FIG. 1 illustrates a headlight in which is incorporated an accelerometer, and
FIG. 2 illustrates an indicator unit containing brake lights, position lights and an accelerometer according to the invention.
In the invention, an accelerometer 10 is disposed in an inner casing 11 which provides protection against dust and mechanical damage and which is mounted in the interior of a headlight casing 13 by fastening means 12. In conventional manner, this headlight casing 13 is made of a yielding material, such as plastics material, and contains a reflector 14 and a lamp unit 15. The entire arrangement is covered by a lamp glass 16. With this construction, the degree of sealing is high. The accelerometer 10 and the lamp unit 15 have a cable bundle 17 connected to the electric system of the vehicle.
FIG. 2 illustrates a tail-light unit 18 comprising a lamp glass 19 and a frame 23. Reflectors 20 for different types of lamps are provided in the frame. In accordance with the invention, a sensor 21 is further disposed in a protective casing which is impact-resistant as well as resistant to other types of mechanical damage. As in FIG. 1, the various lamps and also the accelerometer are connected to the electric system of the vehicle by a cable bundle 22.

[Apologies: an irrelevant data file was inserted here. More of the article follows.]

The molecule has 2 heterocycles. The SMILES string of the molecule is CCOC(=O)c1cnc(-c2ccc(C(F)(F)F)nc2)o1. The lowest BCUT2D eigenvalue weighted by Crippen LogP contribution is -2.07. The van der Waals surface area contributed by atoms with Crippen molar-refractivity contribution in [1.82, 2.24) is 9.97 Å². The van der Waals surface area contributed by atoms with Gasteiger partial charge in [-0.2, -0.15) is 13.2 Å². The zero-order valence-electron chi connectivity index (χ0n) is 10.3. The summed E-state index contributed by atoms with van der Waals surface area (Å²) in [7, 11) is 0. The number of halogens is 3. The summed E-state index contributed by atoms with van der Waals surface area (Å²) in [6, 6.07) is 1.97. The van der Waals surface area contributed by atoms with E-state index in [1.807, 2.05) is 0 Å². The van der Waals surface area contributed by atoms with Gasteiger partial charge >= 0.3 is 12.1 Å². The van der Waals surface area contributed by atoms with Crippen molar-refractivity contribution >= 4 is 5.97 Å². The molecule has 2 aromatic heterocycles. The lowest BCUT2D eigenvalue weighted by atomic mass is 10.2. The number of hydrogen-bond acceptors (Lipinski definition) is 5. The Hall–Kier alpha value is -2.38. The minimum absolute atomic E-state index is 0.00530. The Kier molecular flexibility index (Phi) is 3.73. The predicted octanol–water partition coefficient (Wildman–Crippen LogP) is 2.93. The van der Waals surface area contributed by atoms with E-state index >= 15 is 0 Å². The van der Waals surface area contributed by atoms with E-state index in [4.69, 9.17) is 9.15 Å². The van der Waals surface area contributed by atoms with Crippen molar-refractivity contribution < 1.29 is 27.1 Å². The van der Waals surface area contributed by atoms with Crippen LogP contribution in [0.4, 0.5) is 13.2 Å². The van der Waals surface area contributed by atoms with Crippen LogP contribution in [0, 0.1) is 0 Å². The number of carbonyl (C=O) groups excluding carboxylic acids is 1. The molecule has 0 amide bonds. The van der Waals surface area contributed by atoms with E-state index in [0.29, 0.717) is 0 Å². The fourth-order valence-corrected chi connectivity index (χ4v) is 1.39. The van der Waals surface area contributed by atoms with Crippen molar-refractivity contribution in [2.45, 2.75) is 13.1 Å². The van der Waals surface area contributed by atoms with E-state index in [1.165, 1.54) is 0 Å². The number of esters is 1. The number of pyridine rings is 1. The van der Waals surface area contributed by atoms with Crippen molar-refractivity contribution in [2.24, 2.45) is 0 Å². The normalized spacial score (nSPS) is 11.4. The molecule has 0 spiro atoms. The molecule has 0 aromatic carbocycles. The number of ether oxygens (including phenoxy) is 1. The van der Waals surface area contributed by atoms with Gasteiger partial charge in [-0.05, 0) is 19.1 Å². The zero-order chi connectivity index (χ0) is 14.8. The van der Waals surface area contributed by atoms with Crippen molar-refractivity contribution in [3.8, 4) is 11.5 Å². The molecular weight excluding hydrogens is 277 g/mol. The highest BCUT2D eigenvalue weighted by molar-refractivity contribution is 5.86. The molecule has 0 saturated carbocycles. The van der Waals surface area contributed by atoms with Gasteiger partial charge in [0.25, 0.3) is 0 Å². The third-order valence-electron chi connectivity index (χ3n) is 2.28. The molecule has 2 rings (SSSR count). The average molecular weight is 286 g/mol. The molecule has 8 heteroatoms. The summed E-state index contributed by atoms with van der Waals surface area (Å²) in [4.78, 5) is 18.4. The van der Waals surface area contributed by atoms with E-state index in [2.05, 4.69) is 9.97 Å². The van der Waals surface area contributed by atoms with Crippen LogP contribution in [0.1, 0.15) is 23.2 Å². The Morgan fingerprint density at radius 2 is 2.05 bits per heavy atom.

To further improve the impact- and shock-resistance, the fastening means 12 may be yielding, or an additional protective casing, e.g. of cellular plastic or cellular rubber, can be used in the arrangement.
By mounting, in accordance with the invention, a comparatively shock-sensitive sensor (may withstand a maximum of some 200 g) in an outer yielding casing, e.g. of plastics, one automatically obtains a deceleration distance by elastic deformation, should the entire arrangement (of FIGS. 1 and 2) be dropped on the floor. Only insignificant deformations of the material are needed to reduce the g-forces by 10-50 times. With the invention, the g-force acting on the sensor element proper may be reduced from 5000 g to some 100 g.
Since the accelerometer is encased in an obviously fragile component in the present invention, there is a greater probability that the arrangement will be carefully handled (the car industry does in fact not require that light bulbs and glass components should withstand an accidental fall to the floor!).
According to the invention, the accelerometer or the sensor element is provided with basic protection against dirt (optionally dust-proof protection), a certain resistance to chemicals, as well as a basic ability to withstand excessive load owing to its inner protective casing. As a rule, the latter is obtained from the manufacturer of the accelerometer. By further providing, in accordance with the invention, the accelerometer or the sensor element with an outer protective casing, which also serves another purpose, i.e. to cover the lighting device or information transducer (e.g. the blinker or the brake lights), the outer casing will provide a deformation zone (elastic or plastic deformation), mechanical protection as well as chemical protection (against liquids and gases). There is in addition a psychological factor by the fitter becoming more careful when the component in which the sensor element is mounted appears to be fragile.